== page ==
Shift in skills
But a SOC platform isn't a zero-touch plug-and-play toy: It requires operations staff to use it efficiently and help identify trends, challenges and opportunities, and that requires new skillsets.
"Network engineers are becoming service performance engineers, watching for trends and enabling automation," says Brendan O'Reilly, CTO at Telefónica UK Ltd. "Automation is a big part of the SOC strategy," he notes.
The operator is just starting the process of deploying Nokia's software and envisages an 18-month project to reach full functionality, though O'Reilly expects to be working with some "important statistics" by the end of this year. Some of the software will be able to run on cloud platforms, but some of it will be running on in-house IT platforms.
"We're always looking at how we can get more out of our NOC tools -- that is the day-to-day work of the NOC team. The SOC deployment will take that to the next level … and it's just the next step, not the end game," says O'Reilly. "Some of the NOC staff will be trained on the SOC system, which is an overlay, and manage both SOC and NOC systems, while some will be dedicated to the SOC. Through the level of automation we will be able to implement, we will be able to provide a better experience for our customers using the same number of staff," added the CTO.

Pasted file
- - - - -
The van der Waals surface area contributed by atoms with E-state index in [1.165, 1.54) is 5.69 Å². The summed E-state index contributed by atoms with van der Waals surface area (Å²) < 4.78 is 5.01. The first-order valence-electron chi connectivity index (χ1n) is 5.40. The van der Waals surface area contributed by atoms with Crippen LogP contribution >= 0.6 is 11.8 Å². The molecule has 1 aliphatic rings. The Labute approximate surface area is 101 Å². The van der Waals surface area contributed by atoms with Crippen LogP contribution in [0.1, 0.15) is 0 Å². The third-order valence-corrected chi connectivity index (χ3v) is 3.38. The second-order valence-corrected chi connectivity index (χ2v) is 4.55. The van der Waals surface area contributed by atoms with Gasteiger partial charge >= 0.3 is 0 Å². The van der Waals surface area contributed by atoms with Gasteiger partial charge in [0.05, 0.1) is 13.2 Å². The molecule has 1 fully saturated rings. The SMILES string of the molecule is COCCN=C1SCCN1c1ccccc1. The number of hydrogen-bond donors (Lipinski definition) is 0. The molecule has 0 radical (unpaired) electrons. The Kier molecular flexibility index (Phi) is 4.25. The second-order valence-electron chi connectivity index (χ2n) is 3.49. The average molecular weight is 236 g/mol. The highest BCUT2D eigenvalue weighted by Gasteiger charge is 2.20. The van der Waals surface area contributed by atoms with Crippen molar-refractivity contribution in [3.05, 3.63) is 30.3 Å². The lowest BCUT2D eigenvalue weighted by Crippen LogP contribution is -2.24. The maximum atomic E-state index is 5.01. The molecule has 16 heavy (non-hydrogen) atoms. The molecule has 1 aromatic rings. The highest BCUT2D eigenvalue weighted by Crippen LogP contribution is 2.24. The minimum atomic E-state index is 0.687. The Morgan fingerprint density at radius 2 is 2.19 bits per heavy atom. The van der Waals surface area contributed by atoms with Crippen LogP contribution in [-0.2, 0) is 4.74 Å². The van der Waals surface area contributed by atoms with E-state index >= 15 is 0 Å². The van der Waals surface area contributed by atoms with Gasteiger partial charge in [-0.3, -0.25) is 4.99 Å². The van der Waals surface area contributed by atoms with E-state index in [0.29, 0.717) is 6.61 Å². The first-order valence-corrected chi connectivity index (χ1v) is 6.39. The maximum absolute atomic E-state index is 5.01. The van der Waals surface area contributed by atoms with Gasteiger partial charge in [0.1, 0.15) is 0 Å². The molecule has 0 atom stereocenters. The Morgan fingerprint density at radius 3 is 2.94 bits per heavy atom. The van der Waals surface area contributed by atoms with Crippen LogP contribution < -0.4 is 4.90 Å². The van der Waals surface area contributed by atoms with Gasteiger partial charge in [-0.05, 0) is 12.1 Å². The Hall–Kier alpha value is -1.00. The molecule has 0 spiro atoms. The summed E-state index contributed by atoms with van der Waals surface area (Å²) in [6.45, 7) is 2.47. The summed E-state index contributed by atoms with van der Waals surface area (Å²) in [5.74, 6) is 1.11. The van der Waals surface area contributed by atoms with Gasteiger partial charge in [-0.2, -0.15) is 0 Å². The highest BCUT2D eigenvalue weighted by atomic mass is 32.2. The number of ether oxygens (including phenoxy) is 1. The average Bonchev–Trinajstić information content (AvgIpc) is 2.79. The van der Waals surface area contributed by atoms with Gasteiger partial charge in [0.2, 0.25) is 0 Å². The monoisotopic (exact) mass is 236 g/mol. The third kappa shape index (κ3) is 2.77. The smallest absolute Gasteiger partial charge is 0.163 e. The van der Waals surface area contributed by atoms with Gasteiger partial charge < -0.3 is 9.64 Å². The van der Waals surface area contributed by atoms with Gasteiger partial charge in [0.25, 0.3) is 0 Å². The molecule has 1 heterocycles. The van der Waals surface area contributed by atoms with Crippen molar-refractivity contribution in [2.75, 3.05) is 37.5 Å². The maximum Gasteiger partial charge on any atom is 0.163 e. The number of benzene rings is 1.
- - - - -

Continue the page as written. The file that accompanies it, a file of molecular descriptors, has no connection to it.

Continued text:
The next step will be introducing automation to a broader set of Telefónica UK's data systems, especially as the operator heads towards the launch of 5G services. "5G brings huge opportunities and will change the landscape -- devices will not be just smartphones and tablets but IoT devices too," says the CTO, adding that there will be a particular focus in the near future on how the management of, and interaction with, IoT devices can be made more efficient and automated.
Another goal for the CTO is to further refine the data that the operator gathers and improve the accuracy of the data that is held and analyzed. "Our data is pretty accurate currently and our low churn rate is testament to that … [data veracity] will become even more important as we get to 5G and automate more," he added.
So are there any cost benefits from implementing a SOC? O'Reilly says there "could be in the future, but this is not an exercise in cost-cutting… this is more about improving customer experience. This project is outcome-led -- this is not a case of deploying technology for technology's sake."
And as the SOC gets up and running, Telefónica UK's plan is to link it with its self-organizing network (SON) platform. "Using the SOC in conjunction with our SON will allow us to make real-time decisions about how best to optimize the network and make those decisions based on what customers are seeing, feeling and experiencing," stated the CTO.
With that in mind, the UK operator is currently re-evaluating its incumbent SON capabilities, which had initially come from specialist vendor Cellwize: O'Reilly confirmed that Nokia is one of the vendors being evaluated for a next-generation SON system.
So the automation wagon rolls on at Telefónica, but could it even be behind the times? Should it be thinking about being NOCless and even SOCless? Some would say so… but one step at a time, eh? (See The Trendiest Telcos Don't Wear SOCs.)
— Ray Le Maistre, Editor-in-Chief, Light Reading